In short, Westerners are afflicted by a kind of collective "schizophrenia," torn between conflicting allegiances. In the individual psyche, this manifests as disharmony between mind and spirit. At the cultural level, it manifests as animosity between science and religion.

The Copernican revolution

Prior to the publication in 1543 of Copernicus' De Revolutionibis, truth was to be found in religious authority, and meaning in religious mythology. Both placed the human squarely at the center of the universe, literally and figuratively. The Copernican revolution, a revolution in cosmology, ushered in a paradigm shift of monumental proportions. First, Copernicus' heliocentric theory of the solar system dethroned the Earth and its inhabitants from the center of the cosmos. More broadly, Copernicanism launched the Age of Reason, in which the locus of truth shifted from ecclesiastical authority to direct experience in the form of scientific inquiry. Big Bang cosmology and the deep-space images of the Hubble Space Telescope are but aftershocks of the intellectual seismic waves that Copernicus unleashed 450 years ago.

While the Copernican Revolution was yet in mid-stride, a mild-mannered biologist named Charles Robert Darwin scandalized Victorian England in 1859 with the publication of The Origin of Species. Freud observed later that Darwinism was the "second blow to human narcissism." Darwin upset our biological sense of place as unceremoniously as Copernicus had upended our physical sense of place. Fearing the firestorm of controversy his theory would unleash, Darwin delayed publication for 20 years. As continuing controversies over genetic engineering, embryonic stem-cell research and intelligent design attest, Darwin's fears were well-founded.

Science and religion — compelling but conflicting

Science and religion tell compelling but conflicting stories about our origins. The scientific story speaks to our rational selves, but is largely devoid of meaning. The religious story speaks to our intuitive selves and our need for meaning, but it often denies the facts. Each story, although compelling, is incomplete. In Einstein's most famous aphorism, "Science without religion is lame; religion without science is blind." And so the Western psyche is faced with a choice between competing mythologies, neither of which leads to wholeness. In the words of eco-theologian Thomas Berry, "We are in trouble just now because we do not have a good story. We are between stories."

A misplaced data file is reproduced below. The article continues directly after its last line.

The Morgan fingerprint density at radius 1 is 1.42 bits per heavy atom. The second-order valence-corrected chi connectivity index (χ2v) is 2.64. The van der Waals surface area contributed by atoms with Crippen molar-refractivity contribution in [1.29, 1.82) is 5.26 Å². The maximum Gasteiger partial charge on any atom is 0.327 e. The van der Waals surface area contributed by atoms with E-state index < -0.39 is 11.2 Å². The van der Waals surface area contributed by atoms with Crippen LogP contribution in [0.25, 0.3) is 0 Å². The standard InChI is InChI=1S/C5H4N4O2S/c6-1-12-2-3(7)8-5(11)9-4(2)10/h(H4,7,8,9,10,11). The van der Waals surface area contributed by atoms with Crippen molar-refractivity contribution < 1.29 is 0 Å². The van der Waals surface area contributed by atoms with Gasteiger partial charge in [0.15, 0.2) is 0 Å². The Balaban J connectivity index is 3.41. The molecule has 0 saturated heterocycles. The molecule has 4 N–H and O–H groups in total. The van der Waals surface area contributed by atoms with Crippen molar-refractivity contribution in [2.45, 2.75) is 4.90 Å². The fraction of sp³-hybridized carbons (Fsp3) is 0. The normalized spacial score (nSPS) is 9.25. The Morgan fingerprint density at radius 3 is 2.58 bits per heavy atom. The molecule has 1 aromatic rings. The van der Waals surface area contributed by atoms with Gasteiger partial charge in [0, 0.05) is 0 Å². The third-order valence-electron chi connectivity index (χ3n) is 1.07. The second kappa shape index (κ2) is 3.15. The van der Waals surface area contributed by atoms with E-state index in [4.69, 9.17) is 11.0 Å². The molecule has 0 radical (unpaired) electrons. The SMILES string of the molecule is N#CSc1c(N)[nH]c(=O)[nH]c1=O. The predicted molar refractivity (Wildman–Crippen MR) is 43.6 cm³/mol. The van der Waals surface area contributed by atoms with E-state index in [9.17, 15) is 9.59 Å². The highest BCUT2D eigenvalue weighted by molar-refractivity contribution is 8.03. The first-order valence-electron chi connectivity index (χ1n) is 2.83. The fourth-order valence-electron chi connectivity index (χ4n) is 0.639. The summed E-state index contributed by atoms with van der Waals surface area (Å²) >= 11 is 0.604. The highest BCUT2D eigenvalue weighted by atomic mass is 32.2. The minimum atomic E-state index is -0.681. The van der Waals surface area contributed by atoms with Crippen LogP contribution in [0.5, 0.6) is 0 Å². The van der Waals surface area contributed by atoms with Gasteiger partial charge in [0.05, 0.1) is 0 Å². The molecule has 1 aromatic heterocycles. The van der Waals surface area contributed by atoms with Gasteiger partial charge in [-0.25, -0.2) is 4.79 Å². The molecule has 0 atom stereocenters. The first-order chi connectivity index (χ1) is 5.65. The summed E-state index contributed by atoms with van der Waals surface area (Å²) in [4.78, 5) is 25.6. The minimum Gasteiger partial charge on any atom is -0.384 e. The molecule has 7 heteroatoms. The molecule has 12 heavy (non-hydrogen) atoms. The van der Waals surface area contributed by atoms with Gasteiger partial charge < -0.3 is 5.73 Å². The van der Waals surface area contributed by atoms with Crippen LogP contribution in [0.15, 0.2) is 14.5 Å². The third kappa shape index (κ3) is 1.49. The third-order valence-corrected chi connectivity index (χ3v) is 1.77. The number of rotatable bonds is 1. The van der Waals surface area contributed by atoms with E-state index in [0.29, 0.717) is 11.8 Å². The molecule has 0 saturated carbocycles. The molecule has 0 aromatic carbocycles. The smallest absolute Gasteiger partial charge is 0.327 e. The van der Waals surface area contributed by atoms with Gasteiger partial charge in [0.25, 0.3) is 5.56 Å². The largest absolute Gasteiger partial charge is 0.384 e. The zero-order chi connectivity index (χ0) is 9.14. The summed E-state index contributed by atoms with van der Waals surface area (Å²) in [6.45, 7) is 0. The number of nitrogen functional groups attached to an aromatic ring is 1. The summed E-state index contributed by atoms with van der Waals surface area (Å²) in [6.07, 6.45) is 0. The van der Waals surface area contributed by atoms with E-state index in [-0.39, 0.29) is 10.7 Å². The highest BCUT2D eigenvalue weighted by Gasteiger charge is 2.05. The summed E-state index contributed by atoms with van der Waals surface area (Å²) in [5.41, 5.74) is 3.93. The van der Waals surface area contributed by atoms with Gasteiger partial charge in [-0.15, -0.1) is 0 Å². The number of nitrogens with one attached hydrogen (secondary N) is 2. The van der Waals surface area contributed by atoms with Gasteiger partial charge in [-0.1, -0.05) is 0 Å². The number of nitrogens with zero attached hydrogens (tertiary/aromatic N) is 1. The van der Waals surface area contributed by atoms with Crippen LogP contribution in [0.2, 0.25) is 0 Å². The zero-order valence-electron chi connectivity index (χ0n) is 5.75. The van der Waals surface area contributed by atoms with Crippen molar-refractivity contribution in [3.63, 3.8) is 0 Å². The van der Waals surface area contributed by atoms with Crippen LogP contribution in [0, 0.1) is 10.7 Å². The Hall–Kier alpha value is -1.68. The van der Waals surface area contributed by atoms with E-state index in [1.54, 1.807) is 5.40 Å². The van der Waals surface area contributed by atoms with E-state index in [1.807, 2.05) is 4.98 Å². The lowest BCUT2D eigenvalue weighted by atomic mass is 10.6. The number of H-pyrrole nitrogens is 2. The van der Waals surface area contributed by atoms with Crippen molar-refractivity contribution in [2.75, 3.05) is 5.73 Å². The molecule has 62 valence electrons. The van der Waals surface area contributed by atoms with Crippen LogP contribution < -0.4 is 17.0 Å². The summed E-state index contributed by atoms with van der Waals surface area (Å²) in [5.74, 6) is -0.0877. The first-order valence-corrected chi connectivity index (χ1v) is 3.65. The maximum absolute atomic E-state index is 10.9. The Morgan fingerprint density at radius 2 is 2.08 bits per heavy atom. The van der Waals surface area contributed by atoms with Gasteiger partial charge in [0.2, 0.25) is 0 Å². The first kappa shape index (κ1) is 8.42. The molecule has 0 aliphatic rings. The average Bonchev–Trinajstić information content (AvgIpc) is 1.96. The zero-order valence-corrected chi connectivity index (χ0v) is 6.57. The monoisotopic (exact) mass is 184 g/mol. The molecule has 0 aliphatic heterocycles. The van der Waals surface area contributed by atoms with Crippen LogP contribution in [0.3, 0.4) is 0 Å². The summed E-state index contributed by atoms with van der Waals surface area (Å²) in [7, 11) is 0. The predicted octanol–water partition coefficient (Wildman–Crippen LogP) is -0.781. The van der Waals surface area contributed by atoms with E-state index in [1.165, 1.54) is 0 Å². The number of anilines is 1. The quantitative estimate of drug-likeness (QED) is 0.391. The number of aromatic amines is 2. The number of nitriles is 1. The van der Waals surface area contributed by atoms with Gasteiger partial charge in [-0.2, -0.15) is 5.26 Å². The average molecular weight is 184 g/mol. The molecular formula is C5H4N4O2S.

When all is said and done, Black Elk to Black Holes is about crafting a new story. It is an opportunity for individual and collective mythmaking. This is not merely an academic exercise. Our mythology shapes our future.

Synthesis of rational and intuitive natures

What form will the new story take? Foremost, to speak to our rational and our intuitive natures it must synthesize modern scientific knowledge with time-honored wisdom. As a model, a particularly hopeful synthesis of scientific and religious thought can be found in the writings of the French paleontologist, priest and mystic Pierre Teilhard de Chardin. As a man of the cloth and deep faith, Teilhard wished to die on an Easter Sunday, a wish granted by a massive heart attack on April 10, 1955. As a paleontologist who carried a geology hammer on every outing, Teilhard embraced evolution to the core of his being, believing that "evolution is a light illuminating all facts."